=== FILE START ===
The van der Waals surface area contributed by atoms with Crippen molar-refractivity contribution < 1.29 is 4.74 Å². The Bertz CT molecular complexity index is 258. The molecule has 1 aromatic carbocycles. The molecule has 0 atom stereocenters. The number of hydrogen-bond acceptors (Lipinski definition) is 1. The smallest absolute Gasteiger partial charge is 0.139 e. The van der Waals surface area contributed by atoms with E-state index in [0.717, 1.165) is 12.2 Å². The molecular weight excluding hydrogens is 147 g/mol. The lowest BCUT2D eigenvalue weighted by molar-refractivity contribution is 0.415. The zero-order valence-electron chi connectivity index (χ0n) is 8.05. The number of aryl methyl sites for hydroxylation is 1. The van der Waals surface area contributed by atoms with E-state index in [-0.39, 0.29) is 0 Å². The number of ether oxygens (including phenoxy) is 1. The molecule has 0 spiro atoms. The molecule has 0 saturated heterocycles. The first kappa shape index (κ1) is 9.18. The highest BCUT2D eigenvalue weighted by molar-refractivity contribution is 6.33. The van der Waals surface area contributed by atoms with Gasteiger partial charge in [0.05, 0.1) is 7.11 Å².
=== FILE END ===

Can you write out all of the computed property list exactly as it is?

The van der Waals surface area contributed by atoms with Crippen molar-refractivity contribution < 1.29 is 4.74 Å². The Bertz CT molecular complexity index is 258. The molecule has 1 aromatic carbocycles. The molecule has 0 atom stereocenters. The number of hydrogen-bond acceptors (Lipinski definition) is 1. The smallest absolute Gasteiger partial charge is 0.139 e. The van der Waals surface area contributed by atoms with E-state index in [0.717, 1.165) is 12.2 Å². The molecular weight excluding hydrogens is 147 g/mol. The lowest BCUT2D eigenvalue weighted by molar-refractivity contribution is 0.415. The zero-order valence-electron chi connectivity index (χ0n) is 8.05. The number of aryl methyl sites for hydroxylation is 1. The van der Waals surface area contributed by atoms with E-state index in [-0.39, 0.29) is 0 Å². The number of ether oxygens (including phenoxy) is 1. The molecule has 0 spiro atoms. The molecule has 0 saturated heterocycles. The first kappa shape index (κ1) is 9.18. The highest BCUT2D eigenvalue weighted by molar-refractivity contribution is 6.33. The van der Waals surface area contributed by atoms with Gasteiger partial charge in [0.05, 0.1) is 7.11 Å².